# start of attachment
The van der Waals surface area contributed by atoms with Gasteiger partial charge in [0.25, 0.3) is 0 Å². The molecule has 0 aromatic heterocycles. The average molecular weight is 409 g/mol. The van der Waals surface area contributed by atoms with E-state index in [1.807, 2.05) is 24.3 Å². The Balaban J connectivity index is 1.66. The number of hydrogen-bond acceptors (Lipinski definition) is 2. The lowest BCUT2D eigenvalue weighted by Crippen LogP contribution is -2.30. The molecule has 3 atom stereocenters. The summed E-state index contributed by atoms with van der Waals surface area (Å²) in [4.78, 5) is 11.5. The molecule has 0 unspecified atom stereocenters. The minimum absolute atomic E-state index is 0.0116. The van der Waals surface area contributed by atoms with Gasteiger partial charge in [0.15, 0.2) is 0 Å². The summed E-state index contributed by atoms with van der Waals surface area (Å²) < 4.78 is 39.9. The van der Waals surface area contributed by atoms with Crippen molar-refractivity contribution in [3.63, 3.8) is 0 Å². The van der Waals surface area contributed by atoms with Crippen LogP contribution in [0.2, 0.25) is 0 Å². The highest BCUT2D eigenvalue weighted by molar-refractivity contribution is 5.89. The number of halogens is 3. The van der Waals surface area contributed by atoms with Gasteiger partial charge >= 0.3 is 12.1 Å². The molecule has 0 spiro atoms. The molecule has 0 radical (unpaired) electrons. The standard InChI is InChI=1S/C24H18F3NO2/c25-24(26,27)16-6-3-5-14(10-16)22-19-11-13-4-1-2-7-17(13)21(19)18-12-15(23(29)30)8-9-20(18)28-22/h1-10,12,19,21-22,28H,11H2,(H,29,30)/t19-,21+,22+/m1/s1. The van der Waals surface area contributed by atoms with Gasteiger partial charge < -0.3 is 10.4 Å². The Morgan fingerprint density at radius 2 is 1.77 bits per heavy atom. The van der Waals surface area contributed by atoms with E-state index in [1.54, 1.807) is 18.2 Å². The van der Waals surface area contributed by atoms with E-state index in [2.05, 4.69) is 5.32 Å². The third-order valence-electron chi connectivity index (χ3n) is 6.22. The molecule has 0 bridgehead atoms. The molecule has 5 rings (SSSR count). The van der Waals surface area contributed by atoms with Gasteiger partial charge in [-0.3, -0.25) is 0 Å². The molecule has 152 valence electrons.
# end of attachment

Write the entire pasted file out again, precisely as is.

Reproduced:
The van der Waals surface area contributed by atoms with Gasteiger partial charge in [0.25, 0.3) is 0 Å². The molecule has 0 aromatic heterocycles. The average molecular weight is 409 g/mol. The van der Waals surface area contributed by atoms with E-state index in [1.807, 2.05) is 24.3 Å². The Balaban J connectivity index is 1.66. The number of hydrogen-bond acceptors (Lipinski definition) is 2. The lowest BCUT2D eigenvalue weighted by Crippen LogP contribution is -2.30. The molecule has 3 atom stereocenters. The summed E-state index contributed by atoms with van der Waals surface area (Å²) in [4.78, 5) is 11.5. The molecule has 0 unspecified atom stereocenters. The minimum absolute atomic E-state index is 0.0116. The van der Waals surface area contributed by atoms with Gasteiger partial charge in [0.15, 0.2) is 0 Å². The summed E-state index contributed by atoms with van der Waals surface area (Å²) < 4.78 is 39.9. The van der Waals surface area contributed by atoms with Crippen molar-refractivity contribution in [3.63, 3.8) is 0 Å². The van der Waals surface area contributed by atoms with Crippen LogP contribution in [0.2, 0.25) is 0 Å². The highest BCUT2D eigenvalue weighted by molar-refractivity contribution is 5.89. The number of halogens is 3. The van der Waals surface area contributed by atoms with Gasteiger partial charge >= 0.3 is 12.1 Å². The molecule has 0 spiro atoms. The molecule has 0 radical (unpaired) electrons. The standard InChI is InChI=1S/C24H18F3NO2/c25-24(26,27)16-6-3-5-14(10-16)22-19-11-13-4-1-2-7-17(13)21(19)18-12-15(23(29)30)8-9-20(18)28-22/h1-10,12,19,21-22,28H,11H2,(H,29,30)/t19-,21+,22+/m1/s1. The van der Waals surface area contributed by atoms with Gasteiger partial charge < -0.3 is 10.4 Å². The Morgan fingerprint density at radius 2 is 1.77 bits per heavy atom. The van der Waals surface area contributed by atoms with E-state index in [1.54, 1.807) is 18.2 Å². The van der Waals surface area contributed by atoms with E-state index in [2.05, 4.69) is 5.32 Å². The third-order valence-electron chi connectivity index (χ3n) is 6.22. The molecule has 0 bridgehead atoms. The molecule has 5 rings (SSSR count). The van der Waals surface area contributed by atoms with Gasteiger partial charge in [-0.3, -0.25) is 0 Å². The molecule has 152 valence electrons.